Jan 092014
 

How to Establish a Good Reputation on Outsourcing Sites

establish yourself outsourcing your writing

A handful of profile photographs and logos from South African writers registered with Elance. Mine is on the far left and has remained the same since I first registered in 2009.

Newcomers to outsourcing sites may be forgiven for being intimidated if they have never tried to get work this way before. It can be especially difficult if that person doesn’t have a lot of experience freelancing. But it is essential to establish a good reputation, particularly to be in the running for repeat work from clients.

In my article on how freelance writers can benefit from using outsourcing sites, I said it was a good idea to familiarise yourself with the different sites that offer outsourcing work. If you like the look of one or more of them, sign up. Most have free membership so you don’t have anything to lose. While they all have slightly different features, the approach you take to establish yourself on any of the sites is the same.

Sign Up

Signing up with an outsourcing site is really pretty simple since they all provide step-by-step instructions.

Elance has a simple entrance exam or test to ensure that potential providers have some idea of what working on the site entails. It is in the form of multiple choice questions and covers procedures and terminology, for example what ‘connects’ are. For the uninitiated, these are like virtual coupons that you use when you bid. The more a job is worth, the more connects you will need to use when you bid. Elance also has a policy of phoning new providers before a new account is generated. While their call is an auto-response, you have to be live at the other end of the phone to prove that YOU are in fact real.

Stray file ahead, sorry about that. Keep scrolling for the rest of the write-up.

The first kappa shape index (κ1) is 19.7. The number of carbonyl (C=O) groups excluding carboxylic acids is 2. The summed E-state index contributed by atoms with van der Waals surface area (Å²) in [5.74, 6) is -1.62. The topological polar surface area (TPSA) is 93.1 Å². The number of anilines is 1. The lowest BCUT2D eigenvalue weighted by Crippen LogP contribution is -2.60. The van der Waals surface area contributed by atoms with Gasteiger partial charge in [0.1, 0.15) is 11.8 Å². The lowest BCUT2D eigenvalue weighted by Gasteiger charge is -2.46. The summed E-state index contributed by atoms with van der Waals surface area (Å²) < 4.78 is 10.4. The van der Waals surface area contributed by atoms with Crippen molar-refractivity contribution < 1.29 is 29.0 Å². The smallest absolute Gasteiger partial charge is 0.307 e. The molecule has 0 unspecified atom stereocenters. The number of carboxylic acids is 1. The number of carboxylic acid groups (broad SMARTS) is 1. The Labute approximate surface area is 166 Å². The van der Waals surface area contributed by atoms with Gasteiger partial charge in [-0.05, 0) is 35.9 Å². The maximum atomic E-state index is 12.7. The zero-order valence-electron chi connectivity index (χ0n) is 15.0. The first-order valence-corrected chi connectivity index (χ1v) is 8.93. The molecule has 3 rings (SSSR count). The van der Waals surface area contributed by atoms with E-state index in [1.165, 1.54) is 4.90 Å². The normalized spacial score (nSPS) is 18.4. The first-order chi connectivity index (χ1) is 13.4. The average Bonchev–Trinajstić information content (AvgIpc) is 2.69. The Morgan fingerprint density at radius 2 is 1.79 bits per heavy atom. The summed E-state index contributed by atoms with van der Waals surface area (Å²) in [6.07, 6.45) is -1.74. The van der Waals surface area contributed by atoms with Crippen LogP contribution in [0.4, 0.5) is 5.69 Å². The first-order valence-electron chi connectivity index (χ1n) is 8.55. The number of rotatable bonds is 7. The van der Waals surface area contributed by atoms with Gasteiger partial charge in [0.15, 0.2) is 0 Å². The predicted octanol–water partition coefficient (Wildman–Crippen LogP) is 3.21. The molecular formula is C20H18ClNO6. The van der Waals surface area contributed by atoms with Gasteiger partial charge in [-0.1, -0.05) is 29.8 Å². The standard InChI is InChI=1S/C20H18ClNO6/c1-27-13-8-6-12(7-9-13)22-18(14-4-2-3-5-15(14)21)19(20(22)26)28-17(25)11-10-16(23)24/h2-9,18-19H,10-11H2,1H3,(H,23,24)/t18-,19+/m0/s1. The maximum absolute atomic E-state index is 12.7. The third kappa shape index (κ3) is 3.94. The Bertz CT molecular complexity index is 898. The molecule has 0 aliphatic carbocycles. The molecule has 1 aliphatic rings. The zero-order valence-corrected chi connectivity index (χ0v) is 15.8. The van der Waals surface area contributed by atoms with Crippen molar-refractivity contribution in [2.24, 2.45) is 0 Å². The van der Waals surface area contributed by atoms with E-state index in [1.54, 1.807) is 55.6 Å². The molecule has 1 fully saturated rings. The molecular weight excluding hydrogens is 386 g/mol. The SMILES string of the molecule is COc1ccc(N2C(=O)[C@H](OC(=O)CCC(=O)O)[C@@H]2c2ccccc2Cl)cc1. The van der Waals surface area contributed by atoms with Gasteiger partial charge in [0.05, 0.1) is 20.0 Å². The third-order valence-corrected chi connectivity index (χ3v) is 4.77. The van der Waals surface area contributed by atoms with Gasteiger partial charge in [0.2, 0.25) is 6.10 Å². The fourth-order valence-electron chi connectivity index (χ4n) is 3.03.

Promote Yourself

Once you have signed up for any of the sites, you will have the opportunity to create a profile. Most also allow you to upload a portfolio so that potential employers can evaluate your work. If you are a published writer you can upload samples of your work. But even if you have never had anything published there is nothing to stop you from uploading examples of articles that you have written. Or you can establish a portfolio later, once you start getting work from employers on the site. Lots of writers who don’t have portfolios get jobs.

Familiarise yourself with the format of the site’s profile pages and have a look at the profiles that other writers have uploaded. Imagine that you are an employer and looking for someone to write for them. Clearly different approaches will work for different people, so you will need to decide whether to upload a photograph of yourself, or an image like a quill or a logo of some sort. I like to see a good, honest photograph of employers (which doesn’t often happen), and I think a lot of employers like to see what the person they are working with looks like. Some won’t care and will be drawn rather to the promotional words you add to your profile.